Posts Tagged ‘Leger Marketing’
- Corporal Steve Martin, R22eR, R.I.P. He’s home. More here, here and here.
- The last gang returning from ROTO 10-1 expected to arrive in Petawawa on Xmas eve – better late than never.
- Louise Arbour, a former Canadian UN judge, UN human rights boss, and president/CEO of a security think tank, tells is straight when it comes to Afghanistan: “…. In the coming months, Canada and other NATO partners are likely to face a critical choice between supporting constitutional review or standing by silently as the Afghan government implodes. The alternative for Afghans is constitutional change – giving power back to the people rather than centring it in Kabul – or a return to full-scale civil war. After so many years of sacrifice on the battlefield and financial generosity at home, Canadians must recognize that their continued engagement in Afghanistan must rest not on wishful thinking but on a policy grounded in reality.”
- Someone in the translation contractor’s office has some ‘splainin’ to do…. “A company that supplies Afghan translators for Canada’s mission in Kandahar may have mistakenly raised the interpreters’ hopes of emigrating to Canada, according to a newly released document. A contingent of Canadian military and civilian officials say International Management Services, or IMS, told interpreters that their immigration papers were being considered — even though not every application was. The officials noted the finding in a report to Citizenship and Immigration Canada, which they submitted in March after spending three weeks in Kandahar reviewing applications made under a special immigration program …. “Complications arose when (blank) contacted IMS, the prime contractor for many of the CF’s interpreters and other language assistants, to confirm employment records,” the report says. “(Blank) reported that IMS, staffed in Kandahar by local nationals, informed some program applicants that they were being considered. Given that the list submitted to IMS was only of individuals that were potentially eligible, this likely raised false expectations among applicants.” ….”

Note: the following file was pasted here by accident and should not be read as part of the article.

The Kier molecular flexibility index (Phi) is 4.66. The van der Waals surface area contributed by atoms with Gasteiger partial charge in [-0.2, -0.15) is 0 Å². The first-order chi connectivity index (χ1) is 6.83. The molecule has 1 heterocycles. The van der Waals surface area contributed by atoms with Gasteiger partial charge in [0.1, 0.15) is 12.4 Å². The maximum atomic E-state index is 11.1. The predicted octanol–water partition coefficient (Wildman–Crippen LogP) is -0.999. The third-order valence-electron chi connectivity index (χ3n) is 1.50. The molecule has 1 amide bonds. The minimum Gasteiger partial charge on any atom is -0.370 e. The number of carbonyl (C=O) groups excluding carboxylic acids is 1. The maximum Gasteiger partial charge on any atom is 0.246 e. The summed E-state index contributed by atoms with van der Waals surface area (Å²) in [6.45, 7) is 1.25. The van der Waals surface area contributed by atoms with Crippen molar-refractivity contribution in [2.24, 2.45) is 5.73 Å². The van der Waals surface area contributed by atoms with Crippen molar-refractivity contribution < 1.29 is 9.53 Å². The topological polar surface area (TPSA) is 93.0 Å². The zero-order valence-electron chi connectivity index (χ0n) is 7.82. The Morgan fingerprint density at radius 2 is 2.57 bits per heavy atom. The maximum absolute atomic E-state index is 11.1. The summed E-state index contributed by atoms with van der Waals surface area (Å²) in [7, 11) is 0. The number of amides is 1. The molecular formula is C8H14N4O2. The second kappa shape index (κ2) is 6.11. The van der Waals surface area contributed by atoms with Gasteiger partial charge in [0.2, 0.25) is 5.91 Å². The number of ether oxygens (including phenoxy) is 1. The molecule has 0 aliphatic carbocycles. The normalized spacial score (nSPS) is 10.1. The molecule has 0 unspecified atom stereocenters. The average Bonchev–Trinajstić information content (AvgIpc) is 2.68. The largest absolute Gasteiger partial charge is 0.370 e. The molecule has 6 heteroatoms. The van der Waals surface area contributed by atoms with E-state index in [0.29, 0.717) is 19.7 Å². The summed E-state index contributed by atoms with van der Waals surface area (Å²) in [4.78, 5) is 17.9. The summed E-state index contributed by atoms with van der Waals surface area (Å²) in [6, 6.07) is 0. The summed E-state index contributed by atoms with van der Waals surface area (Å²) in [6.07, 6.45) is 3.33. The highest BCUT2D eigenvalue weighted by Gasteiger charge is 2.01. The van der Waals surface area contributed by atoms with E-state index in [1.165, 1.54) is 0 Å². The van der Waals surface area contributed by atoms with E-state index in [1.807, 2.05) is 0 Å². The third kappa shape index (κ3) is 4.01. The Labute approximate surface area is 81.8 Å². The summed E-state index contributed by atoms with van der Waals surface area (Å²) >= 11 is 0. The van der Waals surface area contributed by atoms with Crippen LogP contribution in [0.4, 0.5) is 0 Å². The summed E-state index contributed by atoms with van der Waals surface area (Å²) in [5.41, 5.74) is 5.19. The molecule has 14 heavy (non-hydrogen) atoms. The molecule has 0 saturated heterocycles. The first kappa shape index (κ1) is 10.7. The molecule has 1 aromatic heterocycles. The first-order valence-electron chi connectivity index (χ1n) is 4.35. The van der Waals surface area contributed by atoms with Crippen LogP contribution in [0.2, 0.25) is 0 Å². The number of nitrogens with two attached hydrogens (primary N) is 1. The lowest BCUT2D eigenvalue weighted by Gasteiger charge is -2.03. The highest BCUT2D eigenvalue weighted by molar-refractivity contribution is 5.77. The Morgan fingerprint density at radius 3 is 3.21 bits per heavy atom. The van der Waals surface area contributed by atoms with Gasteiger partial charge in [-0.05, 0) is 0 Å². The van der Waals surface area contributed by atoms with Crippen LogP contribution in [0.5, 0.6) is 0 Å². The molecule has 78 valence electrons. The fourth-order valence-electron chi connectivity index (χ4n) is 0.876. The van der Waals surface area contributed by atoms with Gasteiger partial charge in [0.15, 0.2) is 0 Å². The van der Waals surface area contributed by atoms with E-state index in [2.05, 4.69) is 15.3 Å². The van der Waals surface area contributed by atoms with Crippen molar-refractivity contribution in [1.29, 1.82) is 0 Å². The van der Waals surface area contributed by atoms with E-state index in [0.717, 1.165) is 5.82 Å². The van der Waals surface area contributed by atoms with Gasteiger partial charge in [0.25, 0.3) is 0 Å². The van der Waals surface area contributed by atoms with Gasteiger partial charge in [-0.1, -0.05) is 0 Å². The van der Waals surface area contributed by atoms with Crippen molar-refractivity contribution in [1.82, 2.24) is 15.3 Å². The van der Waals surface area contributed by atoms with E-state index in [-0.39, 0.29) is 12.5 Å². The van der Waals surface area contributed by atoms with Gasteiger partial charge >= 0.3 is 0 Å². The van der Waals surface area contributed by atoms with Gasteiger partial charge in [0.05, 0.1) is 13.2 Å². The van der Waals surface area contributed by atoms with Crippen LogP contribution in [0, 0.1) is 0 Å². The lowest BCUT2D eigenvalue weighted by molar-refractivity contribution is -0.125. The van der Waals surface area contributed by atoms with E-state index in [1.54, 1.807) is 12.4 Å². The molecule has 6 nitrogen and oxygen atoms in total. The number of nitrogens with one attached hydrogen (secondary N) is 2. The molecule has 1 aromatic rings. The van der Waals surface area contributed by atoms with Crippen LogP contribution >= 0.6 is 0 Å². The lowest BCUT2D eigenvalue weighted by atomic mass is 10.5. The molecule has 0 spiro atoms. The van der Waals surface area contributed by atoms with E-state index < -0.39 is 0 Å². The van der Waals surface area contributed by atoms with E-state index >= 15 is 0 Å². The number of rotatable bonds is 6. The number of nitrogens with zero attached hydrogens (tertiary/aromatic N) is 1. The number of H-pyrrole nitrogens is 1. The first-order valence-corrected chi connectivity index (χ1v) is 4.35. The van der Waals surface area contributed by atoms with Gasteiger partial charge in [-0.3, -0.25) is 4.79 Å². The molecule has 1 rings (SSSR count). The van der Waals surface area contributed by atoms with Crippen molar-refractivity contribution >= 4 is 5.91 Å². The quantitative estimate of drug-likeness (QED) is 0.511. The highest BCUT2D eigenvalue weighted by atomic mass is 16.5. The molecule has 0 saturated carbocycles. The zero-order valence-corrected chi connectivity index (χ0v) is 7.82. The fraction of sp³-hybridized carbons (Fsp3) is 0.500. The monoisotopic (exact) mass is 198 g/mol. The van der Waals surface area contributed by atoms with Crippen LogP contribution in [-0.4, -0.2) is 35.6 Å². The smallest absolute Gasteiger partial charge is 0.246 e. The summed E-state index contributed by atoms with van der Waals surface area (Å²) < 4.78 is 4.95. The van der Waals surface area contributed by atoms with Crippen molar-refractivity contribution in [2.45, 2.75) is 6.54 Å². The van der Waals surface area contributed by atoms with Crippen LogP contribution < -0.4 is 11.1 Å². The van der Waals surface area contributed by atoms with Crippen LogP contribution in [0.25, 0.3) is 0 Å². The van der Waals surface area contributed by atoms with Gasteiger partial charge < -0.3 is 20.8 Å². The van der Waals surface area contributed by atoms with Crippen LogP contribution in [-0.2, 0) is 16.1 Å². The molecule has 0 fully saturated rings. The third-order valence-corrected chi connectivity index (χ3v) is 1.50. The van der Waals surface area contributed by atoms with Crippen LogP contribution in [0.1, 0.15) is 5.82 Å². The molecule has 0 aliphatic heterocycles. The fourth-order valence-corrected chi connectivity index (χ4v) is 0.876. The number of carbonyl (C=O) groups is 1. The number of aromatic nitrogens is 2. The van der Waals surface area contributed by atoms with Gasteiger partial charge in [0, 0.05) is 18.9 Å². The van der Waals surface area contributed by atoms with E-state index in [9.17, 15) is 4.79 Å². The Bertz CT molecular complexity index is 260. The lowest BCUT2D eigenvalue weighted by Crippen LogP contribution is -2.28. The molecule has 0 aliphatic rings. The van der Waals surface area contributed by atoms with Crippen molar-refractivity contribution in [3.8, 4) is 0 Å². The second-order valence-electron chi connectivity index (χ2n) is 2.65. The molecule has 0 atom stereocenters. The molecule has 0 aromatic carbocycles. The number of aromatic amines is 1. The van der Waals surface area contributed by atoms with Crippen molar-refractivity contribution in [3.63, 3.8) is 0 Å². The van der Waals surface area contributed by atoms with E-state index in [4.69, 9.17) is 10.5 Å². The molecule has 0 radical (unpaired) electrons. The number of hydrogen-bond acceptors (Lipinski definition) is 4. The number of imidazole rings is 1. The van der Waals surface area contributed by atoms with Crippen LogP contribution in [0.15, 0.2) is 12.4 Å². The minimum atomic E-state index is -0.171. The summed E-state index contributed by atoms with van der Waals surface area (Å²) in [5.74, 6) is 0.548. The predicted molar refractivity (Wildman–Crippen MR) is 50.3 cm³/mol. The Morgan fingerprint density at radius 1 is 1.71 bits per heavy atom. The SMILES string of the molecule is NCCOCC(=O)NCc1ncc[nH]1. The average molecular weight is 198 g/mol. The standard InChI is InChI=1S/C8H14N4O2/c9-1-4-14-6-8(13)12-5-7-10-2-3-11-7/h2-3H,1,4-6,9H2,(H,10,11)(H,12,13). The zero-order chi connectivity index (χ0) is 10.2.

- Taliban Propaganda Watch: Taliban claims 6 Canadians killed on patrol in Zhari, but nothing in mainstream about such an incident.
- UN: Taliban causing more than 3 out of every 4 civilian casualties in Afghanistan lately (PDF, page 13). Taliban spokesperson: Lies! All Lies! Taliban web site: Lies! All Lies! (links to non-terrorist site)
- The UN’s senior official in Afghanistan speaks to the Security Council about how things are going in Afghanistan. What did he say? Depends on what you read.
- Year-end message from the head of Canada’s Expeditionary Force Command: LOTS of changes and work in 2010, but “We don’t know what’s coming next; we only know that the CF is ready, willing and capable of dealing with it when it does.